RARA-AVIS: Sleeping Dog

From: Peedie Monk ( peediemonk@ukonline.co.uk)
Date: 23 May 2002

I finished list-member Dick Lochte's "Sleeping Dog". I have a few observations/questions. No spoilers, don't worry. 1: This is a remarkably polished novel. A mystery/thriller/PI novel full of wit and tenderness and, er, murder, and, oh yeah, dogs tearing each other to pieces. The fact that it's a first novel just makes it even more remarkable. 2: Following on from 1. Given the alternating first person narration (the story is told from two viewpoints, that of Serendipity, a precocious 14-year-old girl, and Leo Bloodworth, a hardboiled PI), how does the author manage to establish the current point of view so immediately without resorting to using the characters' names as headers? 3: Leading from 2. Off the top of my head, the only other book I've read that uses two first person narrators is "1977" by David Peace. Also a tremendously effective novel. Why is this technique not used more widely? Is it because most writers don't have the necessary skill, or is it because the technique is generally considered unlikely to work? Crais's "LA Requiem" and Coben's "Tell No One" both use a first person/third person pairing that requires more than a little suspension of disbelief and "LA Requiem", particularly, would have been much more hard-hitting if the Pike sections had been written from his point of view. 4: If Jim hadn't pointed out the Wizard of Oz parallels at the start of this month, it would have probably passed over my head. Missing mutt starts the ball rolling. Leo = the Lion. Rock City = Emerald City. Too subtle for me! 5: Without wishing to provoke further debate on the definition of hardboiled, it's interesting nonetheless to speculate that using Jim's definition, the parts written from Serendipity's POV are not hardboiled (she has an extensive vocabulary and comes from a priveleged background), whereas Bloodworth's POV sections are. This makes "Sleeping Dog" par-hardboiled. 6: I can see why Mark said he wanted to read it again. Me, too. After I've read "Laughing Dog".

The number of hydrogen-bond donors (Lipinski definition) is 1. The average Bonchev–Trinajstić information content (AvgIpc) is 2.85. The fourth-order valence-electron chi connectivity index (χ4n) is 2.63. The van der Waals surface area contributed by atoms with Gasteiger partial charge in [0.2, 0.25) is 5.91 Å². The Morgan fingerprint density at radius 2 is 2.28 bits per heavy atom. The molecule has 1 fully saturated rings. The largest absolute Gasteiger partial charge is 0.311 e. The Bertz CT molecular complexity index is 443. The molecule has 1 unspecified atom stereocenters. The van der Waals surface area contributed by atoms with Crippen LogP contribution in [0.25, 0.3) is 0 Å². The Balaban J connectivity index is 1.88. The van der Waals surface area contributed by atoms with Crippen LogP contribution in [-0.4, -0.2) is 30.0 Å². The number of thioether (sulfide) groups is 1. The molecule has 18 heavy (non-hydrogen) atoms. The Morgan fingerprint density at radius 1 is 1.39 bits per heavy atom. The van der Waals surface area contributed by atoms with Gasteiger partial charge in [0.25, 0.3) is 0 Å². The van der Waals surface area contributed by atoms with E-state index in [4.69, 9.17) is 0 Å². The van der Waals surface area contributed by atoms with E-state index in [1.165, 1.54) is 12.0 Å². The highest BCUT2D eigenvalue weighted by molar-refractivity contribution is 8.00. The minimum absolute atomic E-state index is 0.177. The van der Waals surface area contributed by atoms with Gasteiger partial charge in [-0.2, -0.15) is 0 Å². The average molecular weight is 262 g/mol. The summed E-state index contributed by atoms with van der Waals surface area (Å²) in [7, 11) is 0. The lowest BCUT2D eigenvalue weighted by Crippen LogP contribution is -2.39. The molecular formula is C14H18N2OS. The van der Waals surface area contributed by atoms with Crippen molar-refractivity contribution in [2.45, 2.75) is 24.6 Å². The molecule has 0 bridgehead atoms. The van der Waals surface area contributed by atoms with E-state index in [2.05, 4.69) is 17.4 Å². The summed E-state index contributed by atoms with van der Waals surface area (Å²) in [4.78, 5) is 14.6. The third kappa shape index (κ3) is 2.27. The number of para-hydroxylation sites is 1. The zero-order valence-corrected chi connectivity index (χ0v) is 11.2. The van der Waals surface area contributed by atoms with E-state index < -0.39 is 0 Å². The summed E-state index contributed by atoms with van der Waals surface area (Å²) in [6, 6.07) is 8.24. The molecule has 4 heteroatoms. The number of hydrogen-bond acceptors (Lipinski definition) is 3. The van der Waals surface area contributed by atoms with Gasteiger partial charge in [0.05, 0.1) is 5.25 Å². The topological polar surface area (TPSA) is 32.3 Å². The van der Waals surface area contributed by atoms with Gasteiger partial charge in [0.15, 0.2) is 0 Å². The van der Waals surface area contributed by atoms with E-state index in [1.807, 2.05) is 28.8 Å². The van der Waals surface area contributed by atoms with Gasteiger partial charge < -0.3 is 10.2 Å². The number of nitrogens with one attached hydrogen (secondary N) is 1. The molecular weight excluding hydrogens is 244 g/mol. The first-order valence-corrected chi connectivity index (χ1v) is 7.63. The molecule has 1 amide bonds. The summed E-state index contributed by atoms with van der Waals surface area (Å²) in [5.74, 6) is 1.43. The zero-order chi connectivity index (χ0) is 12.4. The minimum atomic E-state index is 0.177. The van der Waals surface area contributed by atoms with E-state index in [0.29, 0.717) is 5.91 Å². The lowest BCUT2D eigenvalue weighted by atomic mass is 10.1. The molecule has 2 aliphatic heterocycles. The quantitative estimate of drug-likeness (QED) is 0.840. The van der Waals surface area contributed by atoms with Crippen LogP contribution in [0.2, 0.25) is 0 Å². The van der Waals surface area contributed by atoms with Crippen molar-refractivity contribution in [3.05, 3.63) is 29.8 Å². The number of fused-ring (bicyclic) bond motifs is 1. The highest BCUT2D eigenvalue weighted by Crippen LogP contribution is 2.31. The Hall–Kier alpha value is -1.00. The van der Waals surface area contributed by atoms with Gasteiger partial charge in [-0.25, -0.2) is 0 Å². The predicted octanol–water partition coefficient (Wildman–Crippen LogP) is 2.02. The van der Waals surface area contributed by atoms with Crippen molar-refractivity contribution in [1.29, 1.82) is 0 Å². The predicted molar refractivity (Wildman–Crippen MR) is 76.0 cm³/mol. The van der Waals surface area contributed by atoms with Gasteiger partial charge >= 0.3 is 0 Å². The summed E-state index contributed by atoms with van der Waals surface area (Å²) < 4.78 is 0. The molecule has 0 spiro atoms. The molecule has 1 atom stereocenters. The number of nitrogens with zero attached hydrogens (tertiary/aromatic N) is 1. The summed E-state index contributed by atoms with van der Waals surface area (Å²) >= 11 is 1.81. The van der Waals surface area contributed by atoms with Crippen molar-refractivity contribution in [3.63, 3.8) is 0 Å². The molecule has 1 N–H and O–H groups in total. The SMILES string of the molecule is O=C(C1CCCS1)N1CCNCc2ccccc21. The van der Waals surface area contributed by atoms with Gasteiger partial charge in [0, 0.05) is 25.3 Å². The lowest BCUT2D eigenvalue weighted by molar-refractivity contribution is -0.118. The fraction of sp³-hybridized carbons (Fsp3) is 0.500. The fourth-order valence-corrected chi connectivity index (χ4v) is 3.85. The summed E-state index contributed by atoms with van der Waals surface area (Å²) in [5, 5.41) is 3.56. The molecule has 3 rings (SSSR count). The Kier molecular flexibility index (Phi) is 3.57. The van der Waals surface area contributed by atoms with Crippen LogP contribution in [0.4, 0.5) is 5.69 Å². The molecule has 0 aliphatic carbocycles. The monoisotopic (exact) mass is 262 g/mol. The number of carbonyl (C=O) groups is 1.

Al Guthrie

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